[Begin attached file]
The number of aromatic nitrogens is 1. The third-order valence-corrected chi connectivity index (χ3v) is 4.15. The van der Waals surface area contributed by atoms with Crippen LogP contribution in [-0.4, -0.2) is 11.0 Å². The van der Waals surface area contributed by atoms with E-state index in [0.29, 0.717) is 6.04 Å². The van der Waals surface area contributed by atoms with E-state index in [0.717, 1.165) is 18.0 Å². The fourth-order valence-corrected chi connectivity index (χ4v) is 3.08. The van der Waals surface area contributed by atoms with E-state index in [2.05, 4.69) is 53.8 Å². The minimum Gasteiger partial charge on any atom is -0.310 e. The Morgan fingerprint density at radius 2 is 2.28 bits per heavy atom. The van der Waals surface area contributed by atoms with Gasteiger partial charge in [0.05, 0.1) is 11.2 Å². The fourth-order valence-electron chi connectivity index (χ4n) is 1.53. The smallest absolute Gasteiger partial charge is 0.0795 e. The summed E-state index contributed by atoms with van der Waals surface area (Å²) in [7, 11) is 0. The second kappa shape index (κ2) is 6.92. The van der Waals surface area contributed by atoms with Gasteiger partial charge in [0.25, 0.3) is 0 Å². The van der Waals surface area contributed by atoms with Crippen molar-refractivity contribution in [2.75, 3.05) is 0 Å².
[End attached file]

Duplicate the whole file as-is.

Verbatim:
The number of aromatic nitrogens is 1. The third-order valence-corrected chi connectivity index (χ3v) is 4.15. The van der Waals surface area contributed by atoms with Crippen LogP contribution in [-0.4, -0.2) is 11.0 Å². The van der Waals surface area contributed by atoms with E-state index in [0.29, 0.717) is 6.04 Å². The van der Waals surface area contributed by atoms with E-state index in [0.717, 1.165) is 18.0 Å². The fourth-order valence-corrected chi connectivity index (χ4v) is 3.08. The van der Waals surface area contributed by atoms with E-state index in [2.05, 4.69) is 53.8 Å². The minimum Gasteiger partial charge on any atom is -0.310 e. The Morgan fingerprint density at radius 2 is 2.28 bits per heavy atom. The van der Waals surface area contributed by atoms with Gasteiger partial charge in [0.05, 0.1) is 11.2 Å². The fourth-order valence-electron chi connectivity index (χ4n) is 1.53. The smallest absolute Gasteiger partial charge is 0.0795 e. The summed E-state index contributed by atoms with van der Waals surface area (Å²) in [7, 11) is 0. The second kappa shape index (κ2) is 6.92. The van der Waals surface area contributed by atoms with Gasteiger partial charge in [0.25, 0.3) is 0 Å². The van der Waals surface area contributed by atoms with Crippen molar-refractivity contribution in [2.75, 3.05) is 0 Å².